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Faces iMake - Right Brain Creativity
Pros: Excellent examples give kids ideas for creating their own art, kids can add their own objects with a device's camera, and playful tutorials establish a positive atmosphere.
Cons: The collages focus mostly on creating faces, sharing options are limited, and the feature to add more music doesn't work.
Bottom Line: Faces iMake - Right Brain Creativity is a don't-miss art app that encourages creativity at the same time as modeling it.
Faces iMake - Right Brain Creativity is a surefire way to get young minds thinking outside the proverbial box and off the proverbial page. Although it's ostensibly an art app, the gentle challenge to engage in creative thinking crosses over into generalized learning.
Begin with the built-in tutorials to orient students to what the app has to offer and how to use the controls. The tutorials also share plenty of inspiration and many examples of how to approach the available objects from which to make collages. Share some of your own examples, and combine specific assignments (such as creating a collage of a friend or family member) with open-ended exploration. Encourage your students to see where the app takes them. The Inspiration Gallery and the ability to share creations will inspire creativity and encourage collaboration. Though the options for the collages are not limitless, they are numerous. Kids will have fun trying different approaches.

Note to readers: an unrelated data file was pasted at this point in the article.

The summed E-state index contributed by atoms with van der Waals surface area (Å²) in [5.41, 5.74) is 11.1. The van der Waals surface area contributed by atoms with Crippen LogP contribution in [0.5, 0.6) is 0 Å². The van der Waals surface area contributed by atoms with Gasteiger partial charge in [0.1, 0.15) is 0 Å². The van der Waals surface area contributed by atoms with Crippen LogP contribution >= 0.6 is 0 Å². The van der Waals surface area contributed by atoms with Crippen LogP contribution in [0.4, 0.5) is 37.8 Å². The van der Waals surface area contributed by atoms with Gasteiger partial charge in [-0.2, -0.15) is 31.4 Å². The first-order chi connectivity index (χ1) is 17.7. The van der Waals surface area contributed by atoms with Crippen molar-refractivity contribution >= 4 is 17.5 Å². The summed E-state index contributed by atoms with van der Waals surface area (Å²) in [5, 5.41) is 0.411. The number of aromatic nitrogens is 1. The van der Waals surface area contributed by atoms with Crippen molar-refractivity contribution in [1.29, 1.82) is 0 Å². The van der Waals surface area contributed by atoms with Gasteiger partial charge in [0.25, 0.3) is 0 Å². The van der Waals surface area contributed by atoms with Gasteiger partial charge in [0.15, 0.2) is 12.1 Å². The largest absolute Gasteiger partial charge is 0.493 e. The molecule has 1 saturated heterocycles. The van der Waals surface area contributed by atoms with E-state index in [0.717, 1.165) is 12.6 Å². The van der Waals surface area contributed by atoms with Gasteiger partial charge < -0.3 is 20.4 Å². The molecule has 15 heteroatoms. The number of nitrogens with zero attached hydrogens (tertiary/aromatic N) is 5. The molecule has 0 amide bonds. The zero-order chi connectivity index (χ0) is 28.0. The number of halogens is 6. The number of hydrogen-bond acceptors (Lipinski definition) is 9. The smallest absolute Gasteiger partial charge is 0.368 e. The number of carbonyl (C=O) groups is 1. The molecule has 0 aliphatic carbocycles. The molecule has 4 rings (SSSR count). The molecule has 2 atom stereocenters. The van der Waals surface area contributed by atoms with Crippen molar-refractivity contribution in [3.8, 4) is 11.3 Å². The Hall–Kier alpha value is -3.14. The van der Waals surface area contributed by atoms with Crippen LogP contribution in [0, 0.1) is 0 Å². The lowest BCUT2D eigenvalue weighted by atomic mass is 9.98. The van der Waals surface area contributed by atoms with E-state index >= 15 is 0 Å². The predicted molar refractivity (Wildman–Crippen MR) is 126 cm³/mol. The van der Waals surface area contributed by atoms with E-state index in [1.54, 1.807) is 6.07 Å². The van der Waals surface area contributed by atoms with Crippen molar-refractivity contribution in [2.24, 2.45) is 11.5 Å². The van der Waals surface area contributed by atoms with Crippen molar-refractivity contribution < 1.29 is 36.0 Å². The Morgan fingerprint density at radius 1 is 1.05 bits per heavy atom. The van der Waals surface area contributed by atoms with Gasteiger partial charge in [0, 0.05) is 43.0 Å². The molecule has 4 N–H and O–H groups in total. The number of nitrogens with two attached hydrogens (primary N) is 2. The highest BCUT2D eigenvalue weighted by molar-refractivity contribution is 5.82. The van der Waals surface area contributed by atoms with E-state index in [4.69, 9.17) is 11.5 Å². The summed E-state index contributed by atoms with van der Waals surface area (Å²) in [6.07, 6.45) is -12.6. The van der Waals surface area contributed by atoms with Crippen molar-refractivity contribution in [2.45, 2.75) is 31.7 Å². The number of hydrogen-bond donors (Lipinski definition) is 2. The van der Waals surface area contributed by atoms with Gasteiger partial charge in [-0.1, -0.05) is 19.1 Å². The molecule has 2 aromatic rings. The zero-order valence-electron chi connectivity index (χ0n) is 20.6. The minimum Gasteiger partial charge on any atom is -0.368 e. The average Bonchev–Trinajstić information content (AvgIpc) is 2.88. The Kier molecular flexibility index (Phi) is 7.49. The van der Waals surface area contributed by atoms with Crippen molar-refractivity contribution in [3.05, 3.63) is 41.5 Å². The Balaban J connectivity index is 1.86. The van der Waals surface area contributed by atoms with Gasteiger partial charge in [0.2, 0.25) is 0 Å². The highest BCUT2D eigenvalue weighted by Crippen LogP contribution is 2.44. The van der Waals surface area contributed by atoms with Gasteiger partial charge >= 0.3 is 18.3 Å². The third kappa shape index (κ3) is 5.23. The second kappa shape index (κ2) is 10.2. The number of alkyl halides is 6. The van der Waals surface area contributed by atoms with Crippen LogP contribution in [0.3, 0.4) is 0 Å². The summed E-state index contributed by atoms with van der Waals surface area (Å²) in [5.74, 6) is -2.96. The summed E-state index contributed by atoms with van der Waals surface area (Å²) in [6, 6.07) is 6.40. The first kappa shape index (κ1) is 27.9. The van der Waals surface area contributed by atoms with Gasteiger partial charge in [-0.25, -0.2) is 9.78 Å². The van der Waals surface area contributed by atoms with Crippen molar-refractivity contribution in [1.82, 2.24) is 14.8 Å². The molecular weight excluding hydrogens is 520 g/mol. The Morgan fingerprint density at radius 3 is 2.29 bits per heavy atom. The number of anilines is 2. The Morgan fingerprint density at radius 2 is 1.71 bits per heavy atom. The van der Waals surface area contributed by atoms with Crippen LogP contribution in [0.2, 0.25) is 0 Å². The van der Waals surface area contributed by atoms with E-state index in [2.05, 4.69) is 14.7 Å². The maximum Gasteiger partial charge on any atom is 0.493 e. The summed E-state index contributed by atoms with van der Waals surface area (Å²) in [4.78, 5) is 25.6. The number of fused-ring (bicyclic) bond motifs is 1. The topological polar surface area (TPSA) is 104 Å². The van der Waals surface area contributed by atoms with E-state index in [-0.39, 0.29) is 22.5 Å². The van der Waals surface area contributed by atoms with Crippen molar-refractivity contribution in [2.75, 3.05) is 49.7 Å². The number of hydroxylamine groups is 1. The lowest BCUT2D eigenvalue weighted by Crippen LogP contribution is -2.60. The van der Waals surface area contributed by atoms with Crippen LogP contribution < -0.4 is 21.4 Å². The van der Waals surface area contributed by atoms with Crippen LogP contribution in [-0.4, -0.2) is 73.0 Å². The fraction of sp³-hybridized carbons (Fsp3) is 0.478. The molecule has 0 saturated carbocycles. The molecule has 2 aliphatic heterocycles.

Faces iMake - Right Brain Creativity is a highly engaging brain-building tool that encourages kids to think differently as they make collage faces (or scenes, or designs, or whatever kids think up) out of everyday objects. At first use, kids can watch a series of video tutorials showing what the app can do and how to do it, along with many of the available objects. Kids can choose a background color or pattern along with a base face shape for their collage and then add, by dragging and dropping, different objects that can become eyes, ears, noses, mouths, hair, or whatever other feature they desire. Often-used objects can be marked as favorites and saved in that category, making them easy to find. Kids can move objects or lock them into place, and they can pinch to make things smaller or larger.
If playing on a device with a camera, kids can take photos of objects in their own world to edit and include in the app, or they can import a photo from the device's camera roll. They can save their creations to the device or email them. Kids also can browse the Inspiration Gallery for new ideas, and can download favorites to manipulate and re-create. The app also includes a menu to customize the music that plays while they create; however, it's currently inoperable.
Artist and children's book illustrator Hanoch Piven motivates kids to become artists. His extremely playful and demonstrative video lessons model the creative process, showing kids how play leads to unique ideas. Piven thinks aloud as he plays with the objects. In the last lesson, he even broaches symbolism as he chooses objects that may be meaningful to the subject, like a compass for an eye for someone who knows where she's going, or a light bulb for someone who has good ideas. Once kids get oriented within the app, they can express their original ideas, or build on those in the Inspiration Gallery. The app is completely open-ended, with kids calling the shots. The ability to add their own objects via the camera roll or device's camera allows kids to add relevant details from their own life to their artwork.